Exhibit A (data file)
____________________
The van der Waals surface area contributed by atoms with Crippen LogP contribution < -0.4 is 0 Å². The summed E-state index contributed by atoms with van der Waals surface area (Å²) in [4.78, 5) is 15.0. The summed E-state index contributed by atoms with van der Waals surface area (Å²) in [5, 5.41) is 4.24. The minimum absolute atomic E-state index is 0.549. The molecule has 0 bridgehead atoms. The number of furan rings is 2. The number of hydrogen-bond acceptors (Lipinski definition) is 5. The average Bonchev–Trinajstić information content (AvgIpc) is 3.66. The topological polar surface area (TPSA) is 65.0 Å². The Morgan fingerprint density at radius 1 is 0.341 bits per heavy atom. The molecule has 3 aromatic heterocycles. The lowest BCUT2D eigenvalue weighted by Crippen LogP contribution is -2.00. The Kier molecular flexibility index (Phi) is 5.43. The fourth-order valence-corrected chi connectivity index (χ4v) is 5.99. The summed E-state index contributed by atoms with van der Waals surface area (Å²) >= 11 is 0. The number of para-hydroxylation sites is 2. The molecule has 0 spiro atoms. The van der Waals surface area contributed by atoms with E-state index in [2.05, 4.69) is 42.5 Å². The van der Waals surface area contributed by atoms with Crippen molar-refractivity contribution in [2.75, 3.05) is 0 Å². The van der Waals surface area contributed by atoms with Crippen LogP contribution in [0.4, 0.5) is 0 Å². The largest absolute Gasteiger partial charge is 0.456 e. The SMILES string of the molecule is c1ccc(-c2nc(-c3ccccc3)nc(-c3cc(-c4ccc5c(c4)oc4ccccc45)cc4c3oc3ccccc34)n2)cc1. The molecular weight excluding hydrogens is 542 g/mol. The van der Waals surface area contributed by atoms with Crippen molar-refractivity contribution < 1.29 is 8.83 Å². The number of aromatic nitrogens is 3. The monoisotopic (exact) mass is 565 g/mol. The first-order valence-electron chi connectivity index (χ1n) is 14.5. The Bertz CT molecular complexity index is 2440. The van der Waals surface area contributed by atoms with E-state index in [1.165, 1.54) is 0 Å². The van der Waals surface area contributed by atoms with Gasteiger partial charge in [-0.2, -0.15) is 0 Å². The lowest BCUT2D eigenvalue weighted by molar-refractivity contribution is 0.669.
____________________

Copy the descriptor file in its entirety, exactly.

The van der Waals surface area contributed by atoms with Crippen LogP contribution < -0.4 is 0 Å². The summed E-state index contributed by atoms with van der Waals surface area (Å²) in [4.78, 5) is 15.0. The summed E-state index contributed by atoms with van der Waals surface area (Å²) in [5, 5.41) is 4.24. The minimum absolute atomic E-state index is 0.549. The molecule has 0 bridgehead atoms. The number of furan rings is 2. The number of hydrogen-bond acceptors (Lipinski definition) is 5. The average Bonchev–Trinajstić information content (AvgIpc) is 3.66. The topological polar surface area (TPSA) is 65.0 Å². The Morgan fingerprint density at radius 1 is 0.341 bits per heavy atom. The molecule has 3 aromatic heterocycles. The lowest BCUT2D eigenvalue weighted by Crippen LogP contribution is -2.00. The Kier molecular flexibility index (Phi) is 5.43. The fourth-order valence-corrected chi connectivity index (χ4v) is 5.99. The summed E-state index contributed by atoms with van der Waals surface area (Å²) >= 11 is 0. The number of para-hydroxylation sites is 2. The molecule has 0 spiro atoms. The van der Waals surface area contributed by atoms with E-state index in [2.05, 4.69) is 42.5 Å². The van der Waals surface area contributed by atoms with Crippen molar-refractivity contribution in [2.75, 3.05) is 0 Å². The van der Waals surface area contributed by atoms with Crippen LogP contribution in [0.4, 0.5) is 0 Å². The largest absolute Gasteiger partial charge is 0.456 e. The SMILES string of the molecule is c1ccc(-c2nc(-c3ccccc3)nc(-c3cc(-c4ccc5c(c4)oc4ccccc45)cc4c3oc3ccccc34)n2)cc1. The molecular weight excluding hydrogens is 542 g/mol. The van der Waals surface area contributed by atoms with Crippen molar-refractivity contribution < 1.29 is 8.83 Å². The number of aromatic nitrogens is 3. The monoisotopic (exact) mass is 565 g/mol. The first-order valence-electron chi connectivity index (χ1n) is 14.5. The Bertz CT molecular complexity index is 2440. The van der Waals surface area contributed by atoms with E-state index in [1.165, 1.54) is 0 Å². The van der Waals surface area contributed by atoms with Gasteiger partial charge in [-0.2, -0.15) is 0 Å². The lowest BCUT2D eigenvalue weighted by molar-refractivity contribution is 0.669.